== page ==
• Shell and tube heat exchangers for this application must be constructed from corrosion resistant materials since bromine is an aggressively corrosive medium and its high corrosiveness is still further increased in the presence of water. Shell and tube heat exchangers for vaporizing bromine commonly employ shells constructed from glass and tubes constructed from high-cost alloys which are extremely resistant to corrosion from the combination of bromine and water. For example, tantalum tubes are essential in the usual case where the bromine in the heat exchanger contains more than 30 ppm water. In contrast, Hastelloy and Monel 400 tubes can be used if the bromine contains less than 30 ppm water and Inconel 600 tubes can be used if the bromine is essentially dry, i.e., contains less than 1 ppm water. In any case, the use of glass and tantalum as materials of construction undesirably imposes upper end size limitations on the heat exchanger so that such heat exchangers are generally only suitable for relatively small applications. Furthermore, the operating pressure for heat exchangers of this construction is undesirably limited to about 10 barg.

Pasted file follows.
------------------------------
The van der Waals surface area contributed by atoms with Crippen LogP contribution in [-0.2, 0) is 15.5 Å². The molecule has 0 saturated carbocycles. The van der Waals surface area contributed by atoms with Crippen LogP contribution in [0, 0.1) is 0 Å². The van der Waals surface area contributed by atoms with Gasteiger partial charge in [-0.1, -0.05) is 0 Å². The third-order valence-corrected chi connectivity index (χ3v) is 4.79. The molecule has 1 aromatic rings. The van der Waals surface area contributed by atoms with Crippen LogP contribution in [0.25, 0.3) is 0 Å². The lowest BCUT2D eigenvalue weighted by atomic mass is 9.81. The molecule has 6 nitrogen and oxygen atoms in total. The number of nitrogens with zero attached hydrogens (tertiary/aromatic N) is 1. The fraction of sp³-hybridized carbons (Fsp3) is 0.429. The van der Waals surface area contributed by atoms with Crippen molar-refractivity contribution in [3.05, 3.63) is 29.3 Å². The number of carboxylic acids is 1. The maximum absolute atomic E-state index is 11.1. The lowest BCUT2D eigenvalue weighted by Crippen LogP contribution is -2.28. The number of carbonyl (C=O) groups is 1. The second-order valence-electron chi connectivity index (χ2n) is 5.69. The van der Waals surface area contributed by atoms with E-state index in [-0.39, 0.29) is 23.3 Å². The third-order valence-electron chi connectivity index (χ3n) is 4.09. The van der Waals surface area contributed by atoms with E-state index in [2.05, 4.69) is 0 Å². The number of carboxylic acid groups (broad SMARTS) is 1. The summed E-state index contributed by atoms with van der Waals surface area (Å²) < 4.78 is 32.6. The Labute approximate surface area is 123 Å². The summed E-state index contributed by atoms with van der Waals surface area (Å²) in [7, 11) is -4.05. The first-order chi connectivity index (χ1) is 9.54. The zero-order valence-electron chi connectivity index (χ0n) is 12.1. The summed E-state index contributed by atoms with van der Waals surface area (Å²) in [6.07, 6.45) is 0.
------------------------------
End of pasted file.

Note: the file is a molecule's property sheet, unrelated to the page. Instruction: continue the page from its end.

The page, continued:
• It is readily apparent from the foregoing that bromination is an important step in natural gas conversion processes of the type recited above. More generally, halogenation, including bromination, is an important step in the manufacture of many valuable end-products from light hydrocarbon gas feedstocks, including lower alkanes and alkenes such as methane, natural gas and liquefied petroleum gas (“LPG”). Exemplary end-products manufactured from such feedstocks include transportation fuels, chemicals and alcohols. As such, a need exists for an improved method of vaporizing liquid halogens including bromine for use in natural gas conversion processes and, more generally, in end-product manufacturing processes. Specifically, a need exists for such a method which is relatively simple in design and reduces or eliminates the need for expensive metallurgy in the operating units of the vaporization system. A need further exists for such a method which is suitable for large industrial applications.